Gang violence stalks the world’s largest refugee camp
The resounding echoes of gunfire reverberate through the nights in Cox’s Bazaar, Bangladesh, where Modina Khatun resides – in the world’s largest refugee camp.
The ominous fear looms over her that the escalating gang violence could subject another Rohingya woman like herself to widowhood, burdened with the responsibility of caring for young children.
Last June, tragedy struck as Ms. Khatun’s husband, Bashir Ullah, tragically became a part of the grim statistics. He lost his life after being caught in the crossfire between two rival gangs within the confines of Cox’s Bazar, located in the southeastern region of Bangladesh.
That fateful night, he had volunteered to patrol the vast camp that the Rohingya community has called home for the past six years.
The sprawling expanse of Cox’s Bazar, once a place of refuge, has now been plagued by the menacing presence of drug smuggling and human trafficking syndicates.
The livelihoods of nearly one million ethnic minority Rohingyas, who fled Myanmar in 2017 to escape a military crackdown, have been turned into a nightmarish ordeal.
As of mid-July, the alarming tally of gang-related fatalities stands at 48, surpassing the total of 40 deaths recorded for the entirety of 2022.
The intensifying violence further compounds the already dire situation faced by the Rohingyas. The prospect of their return to Myanmar remains uncertain, and Bangladesh, their host, struggles with the perceived burden they represent.
The squalid living conditions within Cox’s Bazar have also rendered them susceptible to calamities like devastating fires and typhoons.
Amidst this backdrop of frustration and helplessness, different armed groups such as the Arakan Rohingya Salvation Army (ARSA), the Rohingya Solidarity Organisation (RSO), and the Munna Gang exploit these sentiments. “We fled from the Myanmar military to save our lives.
I could hardly imagine that my husband would meet his end in our camp, at the hands of another Rohingya,” laments 31-year-old Ms. Khatun, sharing her heartbreaking story with the BBC.
“I cannot sleep at night. We want to leave the camp. I don’t know what the future holds for me and my sons,” she added.
Mohammed Mizanur Rahman, a senior official in charge of Bangladesh’s Refugee Relief and Repatriation Commission said drug peddlers were using Rohingya as carriers to smuggle drugs from Myanmar into Bangladesh.
“There are a million people without any opportunities. That creates space for criminals. They are violent and need to be held to account,” Meenakshi Ganguly, deputy Asia Director at Human Rights Watch told the BBC.
Mohib Ullah, a prominent Rohingya rights leader is among the victims of the spiraling violence. He was shot dead while speaking to a refugee gathering in September 2021. The groups are also accused of abducting people for ransom, as well as forced marriage and child recruitment.
One of their former captives, who asked to be identified only as Nur, told the BBC that he had been tortured while being held in a forest area near the border town of Teknaf for four days.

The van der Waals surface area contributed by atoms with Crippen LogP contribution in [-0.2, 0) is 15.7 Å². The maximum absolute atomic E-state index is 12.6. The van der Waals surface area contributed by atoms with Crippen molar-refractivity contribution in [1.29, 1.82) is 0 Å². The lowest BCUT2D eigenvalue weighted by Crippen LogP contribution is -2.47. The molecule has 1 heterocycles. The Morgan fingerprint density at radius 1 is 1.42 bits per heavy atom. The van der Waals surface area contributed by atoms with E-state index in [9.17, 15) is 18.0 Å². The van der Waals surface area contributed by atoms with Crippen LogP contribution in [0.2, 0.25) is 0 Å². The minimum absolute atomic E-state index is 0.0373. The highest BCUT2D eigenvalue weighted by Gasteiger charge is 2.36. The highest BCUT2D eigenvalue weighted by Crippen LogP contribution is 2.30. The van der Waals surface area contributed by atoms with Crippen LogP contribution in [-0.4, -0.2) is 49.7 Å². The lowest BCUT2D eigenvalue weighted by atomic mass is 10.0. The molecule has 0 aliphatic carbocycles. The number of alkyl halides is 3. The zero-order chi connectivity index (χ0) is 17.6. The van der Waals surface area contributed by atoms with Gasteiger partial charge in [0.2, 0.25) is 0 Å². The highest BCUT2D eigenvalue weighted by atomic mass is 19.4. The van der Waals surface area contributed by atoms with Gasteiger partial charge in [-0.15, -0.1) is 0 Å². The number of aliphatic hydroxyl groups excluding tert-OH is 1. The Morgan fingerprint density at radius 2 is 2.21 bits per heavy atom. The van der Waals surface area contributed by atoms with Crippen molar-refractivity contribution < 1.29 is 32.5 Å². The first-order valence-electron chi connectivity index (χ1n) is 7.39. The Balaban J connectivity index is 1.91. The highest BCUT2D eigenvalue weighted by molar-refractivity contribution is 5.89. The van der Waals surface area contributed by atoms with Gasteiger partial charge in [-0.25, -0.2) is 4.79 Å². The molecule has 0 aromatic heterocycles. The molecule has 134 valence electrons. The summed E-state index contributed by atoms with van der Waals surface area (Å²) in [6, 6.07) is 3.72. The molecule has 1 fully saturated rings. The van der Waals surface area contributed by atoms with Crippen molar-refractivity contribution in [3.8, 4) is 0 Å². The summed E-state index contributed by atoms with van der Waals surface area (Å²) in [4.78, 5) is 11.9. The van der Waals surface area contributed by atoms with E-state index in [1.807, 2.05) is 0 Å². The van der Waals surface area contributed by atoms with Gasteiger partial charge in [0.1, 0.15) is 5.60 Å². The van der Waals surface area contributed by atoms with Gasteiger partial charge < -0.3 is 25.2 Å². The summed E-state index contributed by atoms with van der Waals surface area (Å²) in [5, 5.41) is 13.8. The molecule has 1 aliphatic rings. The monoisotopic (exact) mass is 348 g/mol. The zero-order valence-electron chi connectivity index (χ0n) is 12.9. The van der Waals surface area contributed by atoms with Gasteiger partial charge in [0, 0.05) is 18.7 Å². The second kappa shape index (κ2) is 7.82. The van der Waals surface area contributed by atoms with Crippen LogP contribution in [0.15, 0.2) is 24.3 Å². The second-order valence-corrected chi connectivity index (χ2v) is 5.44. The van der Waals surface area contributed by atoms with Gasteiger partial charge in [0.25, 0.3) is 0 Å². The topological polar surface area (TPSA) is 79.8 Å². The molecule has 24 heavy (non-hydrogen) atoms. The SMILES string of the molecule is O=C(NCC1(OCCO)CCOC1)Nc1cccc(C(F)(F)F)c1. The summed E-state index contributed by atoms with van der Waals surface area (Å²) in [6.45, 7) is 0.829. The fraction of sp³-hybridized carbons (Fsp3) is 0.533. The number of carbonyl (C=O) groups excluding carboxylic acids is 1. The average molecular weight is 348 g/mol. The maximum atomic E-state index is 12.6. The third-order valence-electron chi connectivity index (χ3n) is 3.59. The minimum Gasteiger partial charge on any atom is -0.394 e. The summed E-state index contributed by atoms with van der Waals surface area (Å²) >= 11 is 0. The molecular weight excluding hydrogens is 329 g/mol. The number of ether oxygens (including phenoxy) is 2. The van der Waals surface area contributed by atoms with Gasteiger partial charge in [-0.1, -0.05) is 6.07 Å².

“I was made to stand in a stream day and night and was constantly beaten with wires and sticks. I thought I wouldn’t make it,” said the 21-year-old who now lives in a southeast Asian capital.
Nur said the ARSA militants demanded a ransom of $18,000 (£14,126) for his release, but his parents raised only about $2300. He managed to escape after the group asked for the remainder of the ransom. A spokesman for ARSA did not respond to a request for comment.
Bangladeshi authorities say their worries of deteriorating security in the Rohingya areas are becoming a reality.
The UN and aid agencies find themselves stretched for resources to provide for the Rohingyas as international attention shifts to the war in Ukraine. Monthly food vouchers have been cut to $8 from $12 per person.
Bangladesh says it has deployed more than 2,000 personnel from the Armed Police Battalion to secure refugee camps. But the only solution to stop the violence, authorities say, is to repatriate the Rohingyas back to Myanmar.
Myanmar and Bangladesh agreed on a possible repatriation of refugees in 2017 but there has been little progress.
In recent months, Myanmar has shown some interest in taking back some refugees, if not all, following a China-backed initiative. More than 1,000 Rohingya have been shortlisted to be sent back in a pilot project.
But the Rohingyas are not happy with this.
“Unless our safety and security are guaranteed, unless we are allowed to go back to our villages, we are not keen on repatriation,” says a Rohingya activist who did not want to be identified.
With their fate uncertain, dozens of Rohingya are taking perilous high-seas journeys via seas aboard rickety boats to escape to Indonesia and Malaysia, often paying huge sums to human traffickers. Dozens drown every year attempting the sea crossing.
Six years after reaping worldwide praise for accepting Rohingya refugees, Bangladesh now faces a huge dilemma.
With foreign aid dwindling, Dhaka says it’s spending more of its own resources to manage the camps. At the same time, the worsening security situation is triggering alarm.
And widows of the violence, like Ms. Khatun, continue to live a nightmare.